Finally, the effect of visits on parent-child relationships also varies. In some cases, visits may be necessary, but not sufficient, for supporting the development of adequate parent-child relationships. Weinstein (1960) interviewed school-age and teenage foster children regarding their "predominant family identification," that is, to whom they spoke in times of trouble, who they loved the most, who loved them the most, and with whom they wanted to live. As might be expected, when parents did not visit their children, children tended to identify with their foster parents. However, only 41 percent of the children whose parents visited regularly identified predominantly with their parents.
To some extent, variation in the experience, quality, and outcome of visits is attributable to the social and physical contexts in which visiting occurs. Ideally, parent visits occur in a homelike setting and at least weekly. In reality, however, the environment in which children and parents visit may be less than ideal: a sterile office with no toys or other amenities, under the watchful eyes of foster parents, caseworkers, or other "outsiders." Furthermore, visits may take place infrequently, and their quality may be compromised by the limited ability of the parent or the child to cope with the traumatic events that had occurred before or during the placement.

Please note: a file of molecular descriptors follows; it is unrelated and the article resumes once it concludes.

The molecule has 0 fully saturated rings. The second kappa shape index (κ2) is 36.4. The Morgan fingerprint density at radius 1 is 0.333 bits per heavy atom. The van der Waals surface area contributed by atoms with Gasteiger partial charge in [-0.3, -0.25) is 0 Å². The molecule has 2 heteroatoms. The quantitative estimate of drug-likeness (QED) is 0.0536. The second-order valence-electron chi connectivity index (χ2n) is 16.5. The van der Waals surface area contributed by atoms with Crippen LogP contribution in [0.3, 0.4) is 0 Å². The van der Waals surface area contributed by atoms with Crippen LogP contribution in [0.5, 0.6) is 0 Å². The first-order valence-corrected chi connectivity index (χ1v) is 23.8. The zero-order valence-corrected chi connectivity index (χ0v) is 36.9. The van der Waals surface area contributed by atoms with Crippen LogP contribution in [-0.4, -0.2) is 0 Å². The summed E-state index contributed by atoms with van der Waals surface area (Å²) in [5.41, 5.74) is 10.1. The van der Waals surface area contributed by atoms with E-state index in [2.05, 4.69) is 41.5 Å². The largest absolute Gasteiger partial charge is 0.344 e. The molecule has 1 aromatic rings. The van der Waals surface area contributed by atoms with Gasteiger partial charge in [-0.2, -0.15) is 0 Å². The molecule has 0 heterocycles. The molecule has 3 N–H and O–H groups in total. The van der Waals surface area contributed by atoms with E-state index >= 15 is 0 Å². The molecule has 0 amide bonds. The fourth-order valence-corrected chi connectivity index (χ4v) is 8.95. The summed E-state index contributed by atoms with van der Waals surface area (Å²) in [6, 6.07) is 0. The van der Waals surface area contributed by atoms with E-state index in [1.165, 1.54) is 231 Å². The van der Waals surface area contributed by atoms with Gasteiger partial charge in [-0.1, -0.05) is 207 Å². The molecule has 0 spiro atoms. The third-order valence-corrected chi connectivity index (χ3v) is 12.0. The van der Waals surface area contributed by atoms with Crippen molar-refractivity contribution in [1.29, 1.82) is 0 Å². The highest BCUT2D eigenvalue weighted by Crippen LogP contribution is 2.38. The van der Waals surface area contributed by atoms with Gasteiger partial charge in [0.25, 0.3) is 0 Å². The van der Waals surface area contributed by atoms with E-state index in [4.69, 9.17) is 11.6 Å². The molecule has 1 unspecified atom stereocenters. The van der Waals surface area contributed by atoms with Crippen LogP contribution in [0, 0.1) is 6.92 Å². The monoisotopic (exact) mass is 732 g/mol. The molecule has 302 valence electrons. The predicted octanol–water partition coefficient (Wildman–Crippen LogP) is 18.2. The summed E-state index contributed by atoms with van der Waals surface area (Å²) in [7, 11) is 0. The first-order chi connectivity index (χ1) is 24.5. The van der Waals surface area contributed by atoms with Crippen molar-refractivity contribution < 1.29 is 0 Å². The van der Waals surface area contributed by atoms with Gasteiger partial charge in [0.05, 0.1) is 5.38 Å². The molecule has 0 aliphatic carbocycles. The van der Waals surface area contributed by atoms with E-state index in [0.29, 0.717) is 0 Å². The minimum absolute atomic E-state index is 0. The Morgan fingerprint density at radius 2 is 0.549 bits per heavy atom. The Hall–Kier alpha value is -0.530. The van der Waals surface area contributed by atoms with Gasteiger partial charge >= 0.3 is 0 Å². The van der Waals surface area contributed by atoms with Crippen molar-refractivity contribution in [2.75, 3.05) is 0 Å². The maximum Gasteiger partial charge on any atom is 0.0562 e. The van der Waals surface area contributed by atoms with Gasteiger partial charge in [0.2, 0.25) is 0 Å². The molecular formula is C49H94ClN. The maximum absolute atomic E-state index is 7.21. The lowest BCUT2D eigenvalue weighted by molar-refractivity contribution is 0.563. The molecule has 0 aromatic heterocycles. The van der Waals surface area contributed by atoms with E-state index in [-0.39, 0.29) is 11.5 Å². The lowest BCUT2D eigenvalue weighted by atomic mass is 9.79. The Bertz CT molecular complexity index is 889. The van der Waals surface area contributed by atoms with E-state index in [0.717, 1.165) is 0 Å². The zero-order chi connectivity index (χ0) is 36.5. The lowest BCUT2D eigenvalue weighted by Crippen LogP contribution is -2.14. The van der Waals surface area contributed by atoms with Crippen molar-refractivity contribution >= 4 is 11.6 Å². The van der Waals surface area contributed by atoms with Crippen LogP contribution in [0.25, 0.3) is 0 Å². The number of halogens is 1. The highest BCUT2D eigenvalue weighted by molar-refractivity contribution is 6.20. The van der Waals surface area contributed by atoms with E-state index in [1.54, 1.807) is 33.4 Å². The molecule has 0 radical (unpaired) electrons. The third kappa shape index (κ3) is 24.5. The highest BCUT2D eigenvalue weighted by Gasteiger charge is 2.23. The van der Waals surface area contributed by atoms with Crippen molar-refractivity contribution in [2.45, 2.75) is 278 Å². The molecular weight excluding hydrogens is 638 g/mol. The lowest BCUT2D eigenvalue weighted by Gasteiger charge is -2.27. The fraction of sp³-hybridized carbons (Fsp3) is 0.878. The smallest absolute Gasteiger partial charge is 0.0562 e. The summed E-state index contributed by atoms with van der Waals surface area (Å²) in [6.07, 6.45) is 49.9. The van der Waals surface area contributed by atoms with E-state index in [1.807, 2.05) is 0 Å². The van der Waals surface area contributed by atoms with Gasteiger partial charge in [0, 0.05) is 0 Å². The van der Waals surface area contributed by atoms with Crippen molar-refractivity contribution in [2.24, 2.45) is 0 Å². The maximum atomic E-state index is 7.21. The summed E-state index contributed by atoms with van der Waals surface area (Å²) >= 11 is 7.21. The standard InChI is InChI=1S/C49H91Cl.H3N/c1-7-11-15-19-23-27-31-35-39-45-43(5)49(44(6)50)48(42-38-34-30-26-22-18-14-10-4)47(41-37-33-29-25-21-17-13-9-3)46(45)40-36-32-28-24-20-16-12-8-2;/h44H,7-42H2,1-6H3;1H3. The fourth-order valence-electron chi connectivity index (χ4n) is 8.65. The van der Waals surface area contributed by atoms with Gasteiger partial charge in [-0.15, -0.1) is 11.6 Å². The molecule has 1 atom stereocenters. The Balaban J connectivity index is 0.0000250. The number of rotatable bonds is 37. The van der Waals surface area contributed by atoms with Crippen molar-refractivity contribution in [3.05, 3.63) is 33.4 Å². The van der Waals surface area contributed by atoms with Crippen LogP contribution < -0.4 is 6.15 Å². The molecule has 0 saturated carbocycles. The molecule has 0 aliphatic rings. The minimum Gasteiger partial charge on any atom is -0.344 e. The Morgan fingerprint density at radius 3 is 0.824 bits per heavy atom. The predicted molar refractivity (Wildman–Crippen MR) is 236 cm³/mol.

Aspects of the parent-child attachment relationship may influence the visits. Attachment refers to close, enduring affective bonds that develop throughout life (Ainsworth, 1973). Over three decades of empirical research have confirmed what diverse theoretical perspectives have predicted-adequate attachment relationships are necessary for children's healthy development (see Zeanah, Mammen, & Lieberman, 1993). Attachment relationships, particularly those developed during the first three years of life, influence children's expectations for, and responses to, subsequent interpersonal relationships (for example, Carlson, 1998; Crittenden & Ainsworth, 1989). Unfortunately, an increasing number of infants and young children are entering foster care and staying for longer periods of time (Downs, Costin, & McFadden, 1996), putting their emerging attachment relationships with their parents at risk. This article, focuses on children's attachment relationships during infancy and early childhood, and their implications fo r visiting.